electronic filing, and attorneys are also able to pay Supreme Court filing fees online through the program. Electronic filing is not mandatory, and it is not anticipated that it will become mandatory. Moreover, documents in a particular case may be electronically filed, filed as hard copies, or a combination of both. This flexibility allows attorneys to determine the best filing method for any particular case or document. For example, because of the size constraints for electronic filing, which require breaking large appendices into smaller “chunks,” many parties opt to file the briefs electronically and ship the appendix to the court via courier or U.S. Mail. The court, including the justices, quickly realized that access to electronic versions of the documents allowed for greater efficiency and convenience. In order to prevent the clerk’s office from having to spend valuable staff time scanning voluminous appendices, the court amended Nevada Rule of Appellate Procedure 30 to require the submission of a copy of the appendix on CD-ROM when the appendix is not electronically filed. Specifically, NRAP 30(f)(2) now provides:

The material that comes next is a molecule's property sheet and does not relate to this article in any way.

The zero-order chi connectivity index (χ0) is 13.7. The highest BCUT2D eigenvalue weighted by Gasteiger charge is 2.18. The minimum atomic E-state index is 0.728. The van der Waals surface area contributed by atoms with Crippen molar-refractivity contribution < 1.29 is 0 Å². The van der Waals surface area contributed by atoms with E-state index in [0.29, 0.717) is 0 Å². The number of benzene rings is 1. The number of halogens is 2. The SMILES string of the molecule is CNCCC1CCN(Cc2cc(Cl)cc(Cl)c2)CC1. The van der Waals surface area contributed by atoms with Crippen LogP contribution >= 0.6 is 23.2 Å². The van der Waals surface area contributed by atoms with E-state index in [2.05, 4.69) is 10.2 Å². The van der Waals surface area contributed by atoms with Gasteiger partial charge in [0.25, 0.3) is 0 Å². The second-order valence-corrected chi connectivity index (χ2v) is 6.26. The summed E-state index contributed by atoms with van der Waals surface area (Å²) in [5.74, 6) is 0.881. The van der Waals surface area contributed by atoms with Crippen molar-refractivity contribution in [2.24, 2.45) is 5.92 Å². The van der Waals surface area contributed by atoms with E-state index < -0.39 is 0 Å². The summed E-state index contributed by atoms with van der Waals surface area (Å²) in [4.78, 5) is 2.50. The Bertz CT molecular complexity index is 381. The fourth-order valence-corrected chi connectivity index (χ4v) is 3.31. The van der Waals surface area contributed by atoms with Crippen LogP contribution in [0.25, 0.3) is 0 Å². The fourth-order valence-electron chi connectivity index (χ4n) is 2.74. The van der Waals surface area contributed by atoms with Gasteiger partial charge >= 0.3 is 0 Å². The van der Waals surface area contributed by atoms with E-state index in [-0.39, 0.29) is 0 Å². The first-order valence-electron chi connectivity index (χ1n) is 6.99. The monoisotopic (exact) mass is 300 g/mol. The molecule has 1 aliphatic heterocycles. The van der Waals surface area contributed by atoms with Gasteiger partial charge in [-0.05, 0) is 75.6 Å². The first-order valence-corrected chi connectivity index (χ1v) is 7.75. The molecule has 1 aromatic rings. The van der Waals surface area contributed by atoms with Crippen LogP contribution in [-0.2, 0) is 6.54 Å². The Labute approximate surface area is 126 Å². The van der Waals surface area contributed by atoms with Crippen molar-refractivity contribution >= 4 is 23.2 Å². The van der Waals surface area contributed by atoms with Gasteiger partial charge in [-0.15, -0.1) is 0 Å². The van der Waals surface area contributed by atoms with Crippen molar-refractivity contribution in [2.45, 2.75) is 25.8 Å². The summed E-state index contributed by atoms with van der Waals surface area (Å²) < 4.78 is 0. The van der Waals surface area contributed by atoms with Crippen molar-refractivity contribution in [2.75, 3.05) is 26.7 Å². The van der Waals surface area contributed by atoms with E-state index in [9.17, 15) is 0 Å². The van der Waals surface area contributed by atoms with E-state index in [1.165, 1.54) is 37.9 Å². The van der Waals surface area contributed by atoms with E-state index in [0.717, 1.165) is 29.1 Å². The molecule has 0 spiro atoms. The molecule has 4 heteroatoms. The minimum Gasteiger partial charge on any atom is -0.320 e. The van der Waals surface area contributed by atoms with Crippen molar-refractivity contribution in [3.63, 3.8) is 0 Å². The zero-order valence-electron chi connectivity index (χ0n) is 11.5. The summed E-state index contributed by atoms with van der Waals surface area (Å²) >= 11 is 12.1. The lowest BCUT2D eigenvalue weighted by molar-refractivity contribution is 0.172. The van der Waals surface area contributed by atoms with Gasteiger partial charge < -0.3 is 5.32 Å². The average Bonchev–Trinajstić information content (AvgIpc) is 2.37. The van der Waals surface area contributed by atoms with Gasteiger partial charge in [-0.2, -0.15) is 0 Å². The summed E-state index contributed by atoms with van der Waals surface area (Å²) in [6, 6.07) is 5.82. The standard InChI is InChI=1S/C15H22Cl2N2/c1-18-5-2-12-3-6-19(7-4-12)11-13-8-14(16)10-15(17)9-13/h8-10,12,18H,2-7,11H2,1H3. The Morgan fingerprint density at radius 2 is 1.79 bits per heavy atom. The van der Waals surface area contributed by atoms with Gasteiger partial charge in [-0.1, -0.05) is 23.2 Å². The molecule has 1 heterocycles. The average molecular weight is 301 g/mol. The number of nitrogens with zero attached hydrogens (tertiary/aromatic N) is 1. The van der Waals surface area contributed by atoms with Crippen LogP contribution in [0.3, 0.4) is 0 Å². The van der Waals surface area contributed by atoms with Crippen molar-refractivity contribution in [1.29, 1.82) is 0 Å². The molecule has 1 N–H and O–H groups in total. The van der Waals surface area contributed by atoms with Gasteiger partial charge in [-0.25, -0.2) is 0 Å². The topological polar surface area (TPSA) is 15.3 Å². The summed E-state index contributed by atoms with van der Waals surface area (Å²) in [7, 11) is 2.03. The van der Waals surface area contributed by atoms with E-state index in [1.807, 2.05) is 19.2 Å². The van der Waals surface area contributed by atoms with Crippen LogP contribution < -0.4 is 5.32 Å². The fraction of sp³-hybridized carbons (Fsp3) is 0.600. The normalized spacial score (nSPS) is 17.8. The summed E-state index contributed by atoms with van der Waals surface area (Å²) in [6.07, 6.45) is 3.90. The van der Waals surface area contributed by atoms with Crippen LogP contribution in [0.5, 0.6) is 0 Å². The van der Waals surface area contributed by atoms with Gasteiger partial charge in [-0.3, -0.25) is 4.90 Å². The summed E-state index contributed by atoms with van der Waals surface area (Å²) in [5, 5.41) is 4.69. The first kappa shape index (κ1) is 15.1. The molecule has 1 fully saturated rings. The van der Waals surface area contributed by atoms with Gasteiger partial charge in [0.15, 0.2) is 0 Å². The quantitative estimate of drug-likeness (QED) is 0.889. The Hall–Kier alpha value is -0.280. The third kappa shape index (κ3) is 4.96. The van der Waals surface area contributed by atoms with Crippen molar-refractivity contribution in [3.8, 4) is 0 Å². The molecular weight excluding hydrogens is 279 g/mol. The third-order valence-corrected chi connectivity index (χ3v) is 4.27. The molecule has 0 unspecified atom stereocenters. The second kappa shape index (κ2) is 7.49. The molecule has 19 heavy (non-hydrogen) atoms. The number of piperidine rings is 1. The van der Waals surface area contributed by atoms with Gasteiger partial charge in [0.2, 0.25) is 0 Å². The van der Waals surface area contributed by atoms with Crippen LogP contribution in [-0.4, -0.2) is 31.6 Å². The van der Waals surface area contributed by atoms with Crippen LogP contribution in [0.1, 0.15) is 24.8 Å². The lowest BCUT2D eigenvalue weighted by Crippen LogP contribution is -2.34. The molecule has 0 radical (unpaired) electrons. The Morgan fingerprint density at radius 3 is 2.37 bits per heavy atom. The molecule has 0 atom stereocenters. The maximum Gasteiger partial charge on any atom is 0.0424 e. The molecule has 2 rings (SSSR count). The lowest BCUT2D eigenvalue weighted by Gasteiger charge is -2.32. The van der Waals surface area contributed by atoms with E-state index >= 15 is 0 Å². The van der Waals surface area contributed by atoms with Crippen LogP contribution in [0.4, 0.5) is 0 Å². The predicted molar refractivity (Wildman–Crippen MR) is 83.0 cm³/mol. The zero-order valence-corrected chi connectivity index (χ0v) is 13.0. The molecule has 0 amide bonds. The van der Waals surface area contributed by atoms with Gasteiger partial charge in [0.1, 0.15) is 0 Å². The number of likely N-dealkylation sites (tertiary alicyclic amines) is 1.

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(2) Electronic Copies. A party represented by counsel must submit every appendix on a CD-ROM, and serve a CD-ROM version on all opposing counsel, in addition to filing the required number of paper copies, unless the appendix has been electronically filed in the Nevada Supreme Court or counsel certifies that submitting a CD-ROM version of the appendix would constitute extreme hardship. A party not represented by counsel who has been granted permission to file documents in proper person under NRAP 46(b) is encouraged, but not required, to submit and serve a CD-ROM version of the appendix, in addition to filing the required number of paper copies. Having an electronic version of the appendix allows court staff to quickly load the appendix into the case management system so that it can be easily accessed from within the court or remotely.